Earlier this summer, Florida’s land trust statute underwent a substantial revision. Below are the major highlights:
1. Florida has separated out the title aspects of land trusts from the other provisions. This is because the title aspects apply both to land trusts under the land trust statute, and trusts that are not land trusts (i.e., Chapter 736 trusts). The title rules are now in Fla.Stats. §689.073(1). The land trust provisions remain in Fla.Stats. §689.071.
2. The title aspects (relating generally to a trustee having full authority to sell, mortgage, and similarly deal with the subject real property) are pretty much the same as they used to be, and are triggered by the designation of the titleholder in a recorded transfer instrument as “trustee” or using “as trustee” language, and specifically conferring on the trustee the power and authority to protect, to conserve, to sell, to lease, to encumber, or otherwise to manage and dispose of the real property described in the recorded instrument. As noted above, these provisions apply both to land trusts and Chapter 736 trusts. The purpose of these title rules is to allow persons dealing with the trustee in a sale or conveyance or similar title transactions to deal only with the trustee and to not be concerned about rights of beneficiaries or other provisions of an unrecorded trust instrument.
3. The law is now clear that a land trust is generally not subject to Chapter 736 (the provisions of Florida law governing trusts). This is in accord with the general difference between a land trust and other trusts subject to 736. Land trusts are principally only title holding devices, with the trustee subject to substantial beneficiary control. Because of the limited authority and discretion of a land trustee, the more extensive provisions of Chapter 736 do not apply.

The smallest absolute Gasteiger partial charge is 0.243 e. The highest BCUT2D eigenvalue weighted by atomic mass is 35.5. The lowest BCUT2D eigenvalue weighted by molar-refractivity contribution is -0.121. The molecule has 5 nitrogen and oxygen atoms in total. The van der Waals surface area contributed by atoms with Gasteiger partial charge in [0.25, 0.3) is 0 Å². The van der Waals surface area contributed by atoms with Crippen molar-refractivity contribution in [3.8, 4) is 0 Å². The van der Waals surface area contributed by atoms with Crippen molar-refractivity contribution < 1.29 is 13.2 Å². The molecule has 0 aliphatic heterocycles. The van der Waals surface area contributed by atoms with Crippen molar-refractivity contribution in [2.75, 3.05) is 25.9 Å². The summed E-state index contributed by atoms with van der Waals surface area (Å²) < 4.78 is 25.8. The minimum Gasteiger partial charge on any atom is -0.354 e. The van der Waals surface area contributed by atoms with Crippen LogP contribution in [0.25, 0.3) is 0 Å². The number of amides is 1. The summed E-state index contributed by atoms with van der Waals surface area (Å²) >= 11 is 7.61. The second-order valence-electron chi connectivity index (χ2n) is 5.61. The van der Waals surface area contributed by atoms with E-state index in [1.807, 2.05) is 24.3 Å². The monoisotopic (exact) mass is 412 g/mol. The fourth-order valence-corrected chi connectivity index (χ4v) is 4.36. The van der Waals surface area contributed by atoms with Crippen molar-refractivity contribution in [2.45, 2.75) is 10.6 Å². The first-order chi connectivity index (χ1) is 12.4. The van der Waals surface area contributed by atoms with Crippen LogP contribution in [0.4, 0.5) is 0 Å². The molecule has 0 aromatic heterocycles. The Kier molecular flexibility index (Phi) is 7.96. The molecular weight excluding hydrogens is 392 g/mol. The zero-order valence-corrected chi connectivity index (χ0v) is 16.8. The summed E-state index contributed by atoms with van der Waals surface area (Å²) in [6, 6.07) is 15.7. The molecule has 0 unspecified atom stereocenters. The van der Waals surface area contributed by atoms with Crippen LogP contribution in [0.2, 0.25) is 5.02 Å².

4. So what is a “land trust” that is subject to Fla.Stats. §689.071? For trusts formed after June 28, 2013, there are two elements: (a) A recorded instrument confers on the trustee the title powers and authorities described in Fla.Stats. §689.073(1) (as discussed under 2. above), AND (b) the trustee’s duties under the trust agreement, including any amendment made on or after such date, are no greater than those limited duties described in paragraph (2)(c) of Fla.Stats. §689.071. Whether earlier trusts are land trusts will turn on an express designation as such in a recorded instrument or intent of the parties to have a land trust can be discerned, and whether an express or implied intent to be governed by Chapter 736 exists.
5. The beneficiary’s interest in a land trust will now be treated as personal property (and not real property) ONLY IF such a declaration is made in a recorded instrument or in the trust agreement.
6. The UCC is coordinated with the statute in regard to granting security interests in a beneficiary’s interest. If the interest is treated as personalty, the personalty provisions of the UCC secured interest rules apply – if it is real property, a mortgage will be needed.